1. I thought yesterday your Follow button worked. Now I realize it took me to MY Feedly index. I assumed that since I already migrated my subscriptions to Feedly, that I didn't need to follow again.

    The instructions on how to create the Follow Feedly button make no sense to me. (1) Search for your URL on Feedly - where? There is only one search box and it searches itself. (2) Paste your URL after /feed. What text? And which "/feed"? They have it twice. Is that boldface part the model? Why is there no space between the regular text and the boldface text? What does that mean?

    And finally, why doesn't Feedly Support respond to my cries for HELP?

    1. OK, so I Googled and found a couple blogposts in which people showed how to figure one's "feed URL." It was much simpler than what I read on Feedly. When I inserted my feed URL into the "button factory," I actually got something that seems to work. At least there was no "Oops" message.

    2. I agree, Wendy, the Feedly instructions could have been construed more than one way--big possibility for confusion. Like you, I had better success taking a look around at what others had done than just reading the instructions from Feedly's "factory," especially with the two "/feed" points in the URL to be used.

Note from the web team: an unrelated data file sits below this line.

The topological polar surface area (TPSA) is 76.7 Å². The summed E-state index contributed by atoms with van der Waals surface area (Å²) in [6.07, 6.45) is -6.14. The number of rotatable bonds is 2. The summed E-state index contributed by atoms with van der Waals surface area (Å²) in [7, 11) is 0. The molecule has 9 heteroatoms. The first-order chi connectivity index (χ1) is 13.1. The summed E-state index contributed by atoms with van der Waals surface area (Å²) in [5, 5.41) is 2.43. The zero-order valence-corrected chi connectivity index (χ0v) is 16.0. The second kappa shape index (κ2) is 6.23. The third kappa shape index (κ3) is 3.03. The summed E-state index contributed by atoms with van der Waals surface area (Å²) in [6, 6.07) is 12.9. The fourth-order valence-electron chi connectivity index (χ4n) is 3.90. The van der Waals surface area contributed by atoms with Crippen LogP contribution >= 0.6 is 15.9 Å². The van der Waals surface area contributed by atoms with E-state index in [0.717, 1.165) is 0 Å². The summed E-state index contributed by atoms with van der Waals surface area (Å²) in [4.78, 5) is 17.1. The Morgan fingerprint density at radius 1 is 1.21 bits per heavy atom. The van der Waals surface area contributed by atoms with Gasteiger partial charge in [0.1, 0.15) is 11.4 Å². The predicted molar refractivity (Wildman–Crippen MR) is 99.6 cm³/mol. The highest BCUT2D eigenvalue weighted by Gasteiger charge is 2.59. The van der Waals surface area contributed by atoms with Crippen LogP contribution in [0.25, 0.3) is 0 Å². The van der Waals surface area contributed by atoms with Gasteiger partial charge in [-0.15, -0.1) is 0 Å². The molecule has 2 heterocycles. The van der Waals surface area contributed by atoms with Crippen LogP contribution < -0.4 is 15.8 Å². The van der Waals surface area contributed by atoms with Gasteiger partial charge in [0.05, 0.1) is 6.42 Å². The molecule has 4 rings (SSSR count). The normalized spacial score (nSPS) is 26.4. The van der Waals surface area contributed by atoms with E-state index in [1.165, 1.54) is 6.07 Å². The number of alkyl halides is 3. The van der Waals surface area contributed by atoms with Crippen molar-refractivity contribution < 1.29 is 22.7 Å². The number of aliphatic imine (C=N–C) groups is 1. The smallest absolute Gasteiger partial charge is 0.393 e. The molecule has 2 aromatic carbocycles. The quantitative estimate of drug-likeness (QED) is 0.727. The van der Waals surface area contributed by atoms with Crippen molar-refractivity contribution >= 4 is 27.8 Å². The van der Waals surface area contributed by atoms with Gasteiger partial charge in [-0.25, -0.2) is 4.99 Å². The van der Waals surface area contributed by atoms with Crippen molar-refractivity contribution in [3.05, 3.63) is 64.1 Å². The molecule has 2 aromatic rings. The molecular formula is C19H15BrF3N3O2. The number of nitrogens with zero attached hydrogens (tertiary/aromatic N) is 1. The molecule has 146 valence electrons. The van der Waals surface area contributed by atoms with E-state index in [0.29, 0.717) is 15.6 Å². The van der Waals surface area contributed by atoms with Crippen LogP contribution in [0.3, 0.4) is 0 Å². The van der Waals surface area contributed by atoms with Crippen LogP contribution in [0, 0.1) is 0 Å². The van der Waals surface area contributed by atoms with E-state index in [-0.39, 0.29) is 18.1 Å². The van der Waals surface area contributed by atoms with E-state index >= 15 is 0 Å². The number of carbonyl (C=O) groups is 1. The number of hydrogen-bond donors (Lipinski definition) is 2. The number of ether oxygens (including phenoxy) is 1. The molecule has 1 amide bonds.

Glad you got past the "Oops" point. Ah, those error messages we learn to hate...

  2. Wendy, I'm with you. The Feedly instructions were useless. I played a bit and got it to work.

    I unfollowed then followed both Wendy and Jacqui via their buttons and it worked for me. Crossed fingers!

    1. Thanks for the input, Sally. Good to know that. And glad it worked. I just hate the thought of sitting pat and thinking everything is working, just because I followed someone's step-by-step, only to discover way later that it didn't really produce what I thought it would.

      Come to think of it, I've had that same squishy feeling about my "follow on Twitter" button...

  3. First, I copy the main URL of the blog I'm reading (such as yours: Then on the site, I just go to the top left and click "Add Content." A box opens up. then I past the main URL of the blog into the box. Then I click the little x at the right side of the box. Done!

    That's how I've added all the blogs that I read to Feedly. Hope this is helpful.

    1. Thanks for adding that hint on adding subscriptions to our Feedly, Mariann.

      I think we will all breathe easier when we get past this stage of uncertainty about the changes we're facing--testing out new providers for our blog reading and subscriptions. Sometimes, it seems the wider the array of choices, the greater the sense of uncertainty!

  4. Normally, I enjoy train rides....

    1. and your train rides, Iggy! I can see why you wouldn't want a ticket to ride on this one...

  5. Jacqi, I think your Feedly button works--it took me straight to a page where I could see the last few posts and add you to my list. Now I'm wondering if the one I set up works, though! I should probably ask for some volunteer testers, too--good idea.

    1. Shelley, yes--it is always nice to have those willing volunteers to help test things like that!


Related Posts Plugin for WordPress, Blogger...